(180266). Mental healer; b. Lebanon, New Hampshire; clockmaker; hypnotist; office Portland, Maine; tried to formulate a religious philos. and a science of happiness and health; consultants included M. M. Eddy*; followers developed New* Thought. See also Church of Christ, Scientist.
(2d Trullan, from ML trullus, dome; so called from the domed hall in the imperial palace where it was held; the 1st Trullan syn. or council was held here 680681). Convened by Justinian* II; held ca. 691/692 Constantinople; adopted 102 disciplinary canons (including one reasserting canon 28 of Chalcedon) to complete the work of the 5th and 6th (hence called Quinisext; Gk.: penthekte) Ecumenical Councils (see Councils and Synods, 4); there were no duly-appointed W legates; its acts were rejected by Sergius* I. See also Eastern Orthodox Standards of Doctrine; Germanos I; Monothelitism; Schism, 4.
(perhaps ca. 1475/801540). B. León, Sp.; Franciscan 1498; minister gen. Observants* 152328; mediated bet. Clement* VII and Charles* V from 1526; cardinal 1527 (1528?); defended the interests of the queen in the question of the divorce of Henry* VIII. Compiled a breviary that influenced the Book* of Common Prayer. See also Counter Reformation, 3.
(Fr.: Cinquabres; Johann; d. ca. 1587). B. Aurillac, Auvergne, S cen. Fr.; philol.; prof. Heb. Paris 1558. Works include Opus de re grammatica Ebraeorum; Epitome grammaticae Ebraeae; Lat. tr. of the Targum, of Jonathan (see Bible Versions, B) on Hos, Jl, and Am and of that of an unknown Chaldean on Ru and Lm.
(Marcus Fabius Quintilianus; 1st c. AD). Roman rhetorician; b. Calagurris (modern Calahorra), Logroño prov., N Sp.; educ. Rome, It.; in Sp. ca. 5768; taught rhetoric in Rome; pupils included Pliny* the Younger. Works include Institutio oratoria. See also Higher Education, 6.
(Queirós; Fernandez; perhaps ca. 1560/65ca. 1614/15). B. Évora, Port.; explored Pacific; envisioned a city of God there; est. New Jerusalem as miss. base on the New Hebrides island Espíritu Santo; tried to est. a new soc. order. See also Society Islands.
Name of several Luth. theologians, including (1) Johann (15841648). Grandfather of 2; b. Rostock, Ger.; educ. Frankfurt an der Oder and Rostock; prof. theol. 1614, archdeacon 1616, supt. 1644, all at Rostock; firmly confessional; practical in preaching; zealous for educ. of the young; indefatigable. Works include Articuli Formulae concordiae illustrati; Manducatio ad studium theologicum; commentaries on books of the Bible. (2) Johann Nikolaus (16511715). Grandson of 1; b. Rostock, Ger.; educ. Rostock and Konigsberg; traveled through Ger., Holland, and Den.; deacon 1676, then successively pastor, supt., prof. theol., all in Rostock. Works include De sanctissima et omni tempore sufficientissima Christi satisfactione; De Bedarmini in ecclesiam notis non notis; De principio theologiae cognoscendae unico; De privata confessione; De poenitentia; De quaestione, an peccatum originis formaliter sit mere privativum an positivum simul.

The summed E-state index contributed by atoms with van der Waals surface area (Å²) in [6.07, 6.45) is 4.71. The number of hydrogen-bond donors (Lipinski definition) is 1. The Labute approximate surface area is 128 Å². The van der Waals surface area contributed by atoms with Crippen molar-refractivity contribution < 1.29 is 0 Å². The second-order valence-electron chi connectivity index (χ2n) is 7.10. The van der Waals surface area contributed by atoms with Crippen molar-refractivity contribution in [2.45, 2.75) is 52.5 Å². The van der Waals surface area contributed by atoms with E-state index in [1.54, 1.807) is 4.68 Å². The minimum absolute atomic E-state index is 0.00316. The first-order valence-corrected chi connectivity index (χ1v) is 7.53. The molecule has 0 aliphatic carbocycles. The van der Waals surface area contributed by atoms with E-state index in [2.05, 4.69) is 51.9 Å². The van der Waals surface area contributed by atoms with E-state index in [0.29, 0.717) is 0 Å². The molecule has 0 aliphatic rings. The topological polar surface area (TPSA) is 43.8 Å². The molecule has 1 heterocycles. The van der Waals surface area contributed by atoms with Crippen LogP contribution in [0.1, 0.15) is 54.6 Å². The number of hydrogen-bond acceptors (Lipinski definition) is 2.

(August 7, 1760June 26, 1832). Luth. theol.; b. Iserlohn, Duchy of Cleves, Westphalia, near the lower Rhine; educ. Halle, where he was influenced by J. S. Semler*; private tutor 2 yrs.; ordained 1783 by Luth. consistory Amsterdam; pastor Curaçao, W. Indies; pol. unrest caused him to sail with his family for home via New York 1795; decided to stay in Am.; pastor at various places in New York more than 30 yrs.; pres. New York Ministerium 180725. Rationalism* and Socinianism* increased under his leadership; he denied the doctrine of original sin; the doctrines of the Trin., deity of Christ, Baptism, Lord's Supper, wrath of God, and Christ's priestly office are either not mentioned or are not clearly taught in his writings. Works include a catechism; a treatise on magic; 3 sermons on the Luth. Reformation.
H. J. Kreider, History of The United Lutheran Synod of New York and New England (Philadelphia, 1954); J. Nicum, The Doctrinal Development of the New York Ministerium, The Lutheran Church Review, VI (1887), 140152; Annals of the American Pulpit, issued also as part of Annals of the American Pulpit, ed. W. B. Sprague, IX (New York, 1869), 115121. WWW